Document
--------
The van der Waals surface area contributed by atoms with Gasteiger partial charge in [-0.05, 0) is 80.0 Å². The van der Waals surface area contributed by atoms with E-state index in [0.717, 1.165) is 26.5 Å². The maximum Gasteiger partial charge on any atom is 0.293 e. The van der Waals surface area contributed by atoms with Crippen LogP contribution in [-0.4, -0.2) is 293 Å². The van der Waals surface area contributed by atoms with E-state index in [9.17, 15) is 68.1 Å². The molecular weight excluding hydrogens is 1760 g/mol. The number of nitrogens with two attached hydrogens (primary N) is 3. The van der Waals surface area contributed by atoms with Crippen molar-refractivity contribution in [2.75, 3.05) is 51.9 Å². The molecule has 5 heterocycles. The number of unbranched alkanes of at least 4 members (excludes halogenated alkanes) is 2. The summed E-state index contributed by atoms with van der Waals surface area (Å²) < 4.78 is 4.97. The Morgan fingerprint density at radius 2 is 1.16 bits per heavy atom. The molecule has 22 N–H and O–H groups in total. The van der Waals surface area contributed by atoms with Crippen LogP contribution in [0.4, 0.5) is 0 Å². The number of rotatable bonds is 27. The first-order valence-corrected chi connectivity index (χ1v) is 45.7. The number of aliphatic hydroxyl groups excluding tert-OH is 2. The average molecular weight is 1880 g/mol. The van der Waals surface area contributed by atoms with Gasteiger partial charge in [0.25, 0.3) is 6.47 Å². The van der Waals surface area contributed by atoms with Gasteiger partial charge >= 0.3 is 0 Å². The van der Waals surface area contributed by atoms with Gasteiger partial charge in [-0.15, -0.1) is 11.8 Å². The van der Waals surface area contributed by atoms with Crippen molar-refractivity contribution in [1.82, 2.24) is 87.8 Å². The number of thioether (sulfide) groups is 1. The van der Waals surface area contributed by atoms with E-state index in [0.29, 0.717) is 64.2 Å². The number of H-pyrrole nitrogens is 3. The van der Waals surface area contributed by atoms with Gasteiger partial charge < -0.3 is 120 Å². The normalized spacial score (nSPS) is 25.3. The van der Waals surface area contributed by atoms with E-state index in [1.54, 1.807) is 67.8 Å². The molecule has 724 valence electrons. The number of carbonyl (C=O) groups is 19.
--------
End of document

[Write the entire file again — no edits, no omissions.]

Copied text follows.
The van der Waals surface area contributed by atoms with Gasteiger partial charge in [-0.05, 0) is 80.0 Å². The van der Waals surface area contributed by atoms with E-state index in [0.717, 1.165) is 26.5 Å². The maximum Gasteiger partial charge on any atom is 0.293 e. The van der Waals surface area contributed by atoms with Crippen LogP contribution in [-0.4, -0.2) is 293 Å². The van der Waals surface area contributed by atoms with E-state index in [9.17, 15) is 68.1 Å². The molecular weight excluding hydrogens is 1760 g/mol. The number of nitrogens with two attached hydrogens (primary N) is 3. The van der Waals surface area contributed by atoms with Crippen molar-refractivity contribution in [2.75, 3.05) is 51.9 Å². The molecule has 5 heterocycles. The number of unbranched alkanes of at least 4 members (excludes halogenated alkanes) is 2. The summed E-state index contributed by atoms with van der Waals surface area (Å²) < 4.78 is 4.97. The Morgan fingerprint density at radius 2 is 1.16 bits per heavy atom. The molecule has 22 N–H and O–H groups in total. The van der Waals surface area contributed by atoms with Crippen LogP contribution in [0.4, 0.5) is 0 Å². The number of rotatable bonds is 27. The first-order valence-corrected chi connectivity index (χ1v) is 45.7. The number of aliphatic hydroxyl groups excluding tert-OH is 2. The average molecular weight is 1880 g/mol. The van der Waals surface area contributed by atoms with Gasteiger partial charge in [0.25, 0.3) is 6.47 Å². The van der Waals surface area contributed by atoms with Gasteiger partial charge >= 0.3 is 0 Å². The van der Waals surface area contributed by atoms with Gasteiger partial charge in [-0.15, -0.1) is 11.8 Å². The van der Waals surface area contributed by atoms with Crippen molar-refractivity contribution in [1.82, 2.24) is 87.8 Å². The number of thioether (sulfide) groups is 1. The van der Waals surface area contributed by atoms with E-state index in [0.29, 0.717) is 64.2 Å². The number of H-pyrrole nitrogens is 3. The van der Waals surface area contributed by atoms with Gasteiger partial charge < -0.3 is 120 Å². The normalized spacial score (nSPS) is 25.3. The van der Waals surface area contributed by atoms with E-state index in [1.54, 1.807) is 67.8 Å². The molecule has 724 valence electrons. The number of carbonyl (C=O) groups is 19.